Via Thoughts from Kansas, I learned of a major new series of articles at the Philadelphia Inquirer on the state of the EPA. The first article of the series is a profile of Stephen Johnson, the current EPA administrator. Johnson's tenure has been noteworthy for controversy over a multitude of issues, from political interference with scientific research to denial of California's emission standards to foot-dragging on climate change. The Inquirer article has a behind-the-scenes look at one of the more egregious incidents involving Johnson, in which he was initially set to rule that greenhouse gases were causing climate change, that climate change endangered public health, and that the United States was a major contributor of greenhouse gases.
At 2:10 p.m., Associate Deputy Administrator Jason Burnett e-mailed the climate-change draft to the White House as an attachment.Aside from his support for deregulation, Johnson shares at least one other trait with White House officials – public professions of faith (Johnson is an outspoken evangelical Christian who praises "the moral compass, that Taylor [University] offered") exist side by side with questionable ethics.
What happened next became Johnson's defining moment and cemented President Bush's environmental legacy, serving as the low-water mark of a tumultuous era that has left the EPA badly wounded, largely demoralized and, in many ways, emasculated.
White House aides - who had long resisted mandatory regulations as a way to address climate change - knew the gist of what Johnson's finding would be, Burnett said. They also knew that once they opened the attachment, it would become a public record, making it too controversial to rescind. So they didn't open it.
They called Johnson and asked him to take it back.
The law clearly stated that the final decision was the EPA administrator's, not Bush's. Johnson initially resisted - something Burnett admired - but ultimately did as he was told.
Outraged, Burnett resigned.
In July, Johnson issued a new, censored version, a pale imitation of the original climate-change document.
The old muscular language - including key sentences about U.S. car emissions and the irrelevance of any lingering doubt - was gone. Most of all, the new document no longer declared global warming a danger to public welfare. The move effectively postponed any strong action on climate change well into the next administration.
Clearly, Johnson has been eager to execute the Bush agenda. John D. Graham, who was the regulatory guru of the White House Office of Management and Budget from 2001 to 2006, said one of Johnson's biggest accomplishments as assistant administrator was the repeal of a Clinton-era ban on human pesticide testing....There is plenty more in this article about Johnson's background in private industry, his rise to prominence under the Bush administration, and coverage of his other controversial decisions as administrator. Even other Republican EPA administrators believe that Johnson's conduct has been overly political and insufficiently independent. The EPA, like other government agencies, is mandated to follow the best available science when it comes to issues like climate change and public health. It is fairly clear that Johnson used his position to stall for time and punt major decisions to the next administration, rather than obey his legal mandate.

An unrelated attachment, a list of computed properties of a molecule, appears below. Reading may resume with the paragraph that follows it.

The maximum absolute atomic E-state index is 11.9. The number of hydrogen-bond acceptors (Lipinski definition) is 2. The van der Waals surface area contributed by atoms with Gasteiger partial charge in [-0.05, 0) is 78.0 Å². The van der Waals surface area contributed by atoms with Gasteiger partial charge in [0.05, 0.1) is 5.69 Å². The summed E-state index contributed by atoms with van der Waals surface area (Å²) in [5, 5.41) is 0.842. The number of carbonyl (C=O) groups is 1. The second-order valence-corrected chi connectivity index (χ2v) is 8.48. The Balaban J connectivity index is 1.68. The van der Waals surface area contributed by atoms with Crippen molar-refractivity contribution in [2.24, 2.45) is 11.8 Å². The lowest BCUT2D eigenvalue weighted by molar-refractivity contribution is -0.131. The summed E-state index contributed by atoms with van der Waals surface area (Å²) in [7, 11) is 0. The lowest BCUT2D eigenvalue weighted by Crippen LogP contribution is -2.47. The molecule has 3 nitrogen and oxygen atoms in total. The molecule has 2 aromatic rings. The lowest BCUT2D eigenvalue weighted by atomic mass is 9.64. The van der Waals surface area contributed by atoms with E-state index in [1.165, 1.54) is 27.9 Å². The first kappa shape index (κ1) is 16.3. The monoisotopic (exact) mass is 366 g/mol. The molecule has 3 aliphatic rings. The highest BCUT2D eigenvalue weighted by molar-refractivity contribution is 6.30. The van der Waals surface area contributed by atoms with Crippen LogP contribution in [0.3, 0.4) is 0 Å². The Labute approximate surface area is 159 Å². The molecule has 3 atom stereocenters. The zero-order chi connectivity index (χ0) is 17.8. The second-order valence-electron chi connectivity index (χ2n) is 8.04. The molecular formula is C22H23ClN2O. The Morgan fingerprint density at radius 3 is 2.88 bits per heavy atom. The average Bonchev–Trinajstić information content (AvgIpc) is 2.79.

The human testing studies were not perfect; some did not meet modern ethical standards, Graham said. But advocates were pushing for a ban regardless of their scientific value....
One of the new human tests was the Children's Health Environmental Exposure Research Study (CHEERS). Funded with $2 million from the chemical industry, CHEERS proposed to record the effects of household pesticides on low-income children in Florida. EPA gave participating families $970, a video camera to record exposure, and a CHEERS T-shirt, calendar and baby bib. EPA scientists would collect urine samples and the children would wear a watch-size sensor one week each month.
Several Democrats were aghast. Boxer and other Democrats put a public hold on his nomination.
"Ethics 101: Testing pesticides on small children and infants is wrong," Boxer said. "This is sick. It's a sick, sick thing."
EPA officials said that the senators were overreacting, that CHEERS merely paid families already using pesticides to monitor their children. Johnson, who began his EPA career in the pesticide office, said that although EPA had no improper ethical intent, it could no longer overcome such an appearance.
He canceled CHEERS - though not other human testing programs - and the senators removed the hold on his confirmation.